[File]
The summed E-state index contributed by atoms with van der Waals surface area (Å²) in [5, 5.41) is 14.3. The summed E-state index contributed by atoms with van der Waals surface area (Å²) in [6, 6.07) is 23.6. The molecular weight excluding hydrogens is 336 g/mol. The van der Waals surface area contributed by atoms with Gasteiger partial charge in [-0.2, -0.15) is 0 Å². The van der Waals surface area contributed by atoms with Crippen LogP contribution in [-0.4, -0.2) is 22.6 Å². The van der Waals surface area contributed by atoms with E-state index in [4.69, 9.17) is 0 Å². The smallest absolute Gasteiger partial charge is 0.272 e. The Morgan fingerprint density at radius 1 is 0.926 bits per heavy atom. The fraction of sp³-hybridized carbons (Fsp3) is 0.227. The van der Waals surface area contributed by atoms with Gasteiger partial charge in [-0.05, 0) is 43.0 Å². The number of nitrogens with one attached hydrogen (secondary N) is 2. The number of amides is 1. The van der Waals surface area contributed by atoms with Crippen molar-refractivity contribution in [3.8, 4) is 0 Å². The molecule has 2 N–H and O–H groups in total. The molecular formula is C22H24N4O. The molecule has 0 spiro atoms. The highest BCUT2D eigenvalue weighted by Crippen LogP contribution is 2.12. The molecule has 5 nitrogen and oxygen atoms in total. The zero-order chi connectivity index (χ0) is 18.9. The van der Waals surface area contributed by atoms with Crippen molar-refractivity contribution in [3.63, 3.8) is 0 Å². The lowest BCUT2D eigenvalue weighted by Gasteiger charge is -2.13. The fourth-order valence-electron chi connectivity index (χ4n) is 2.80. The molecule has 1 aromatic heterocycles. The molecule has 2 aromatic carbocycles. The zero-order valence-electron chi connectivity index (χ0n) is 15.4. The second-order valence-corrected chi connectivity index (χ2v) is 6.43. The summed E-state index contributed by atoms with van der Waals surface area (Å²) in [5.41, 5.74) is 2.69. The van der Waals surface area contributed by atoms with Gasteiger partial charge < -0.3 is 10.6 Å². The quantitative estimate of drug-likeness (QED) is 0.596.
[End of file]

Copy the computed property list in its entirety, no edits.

The summed E-state index contributed by atoms with van der Waals surface area (Å²) in [5, 5.41) is 14.3. The summed E-state index contributed by atoms with van der Waals surface area (Å²) in [6, 6.07) is 23.6. The molecular weight excluding hydrogens is 336 g/mol. The van der Waals surface area contributed by atoms with Gasteiger partial charge in [-0.2, -0.15) is 0 Å². The van der Waals surface area contributed by atoms with Crippen LogP contribution in [-0.4, -0.2) is 22.6 Å². The van der Waals surface area contributed by atoms with E-state index in [4.69, 9.17) is 0 Å². The smallest absolute Gasteiger partial charge is 0.272 e. The Morgan fingerprint density at radius 1 is 0.926 bits per heavy atom. The fraction of sp³-hybridized carbons (Fsp3) is 0.227. The van der Waals surface area contributed by atoms with Gasteiger partial charge in [-0.05, 0) is 43.0 Å². The number of nitrogens with one attached hydrogen (secondary N) is 2. The number of amides is 1. The van der Waals surface area contributed by atoms with Crippen molar-refractivity contribution in [3.8, 4) is 0 Å². The molecule has 2 N–H and O–H groups in total. The molecular formula is C22H24N4O. The molecule has 0 spiro atoms. The highest BCUT2D eigenvalue weighted by Crippen LogP contribution is 2.12. The molecule has 5 nitrogen and oxygen atoms in total. The zero-order chi connectivity index (χ0) is 18.9. The van der Waals surface area contributed by atoms with Crippen molar-refractivity contribution in [3.63, 3.8) is 0 Å². The lowest BCUT2D eigenvalue weighted by Gasteiger charge is -2.13. The fourth-order valence-electron chi connectivity index (χ4n) is 2.80. The molecule has 1 aromatic heterocycles. The molecule has 2 aromatic carbocycles. The zero-order valence-electron chi connectivity index (χ0n) is 15.4. The second-order valence-corrected chi connectivity index (χ2v) is 6.43. The summed E-state index contributed by atoms with van der Waals surface area (Å²) in [5.41, 5.74) is 2.69. The van der Waals surface area contributed by atoms with Gasteiger partial charge < -0.3 is 10.6 Å². The quantitative estimate of drug-likeness (QED) is 0.596.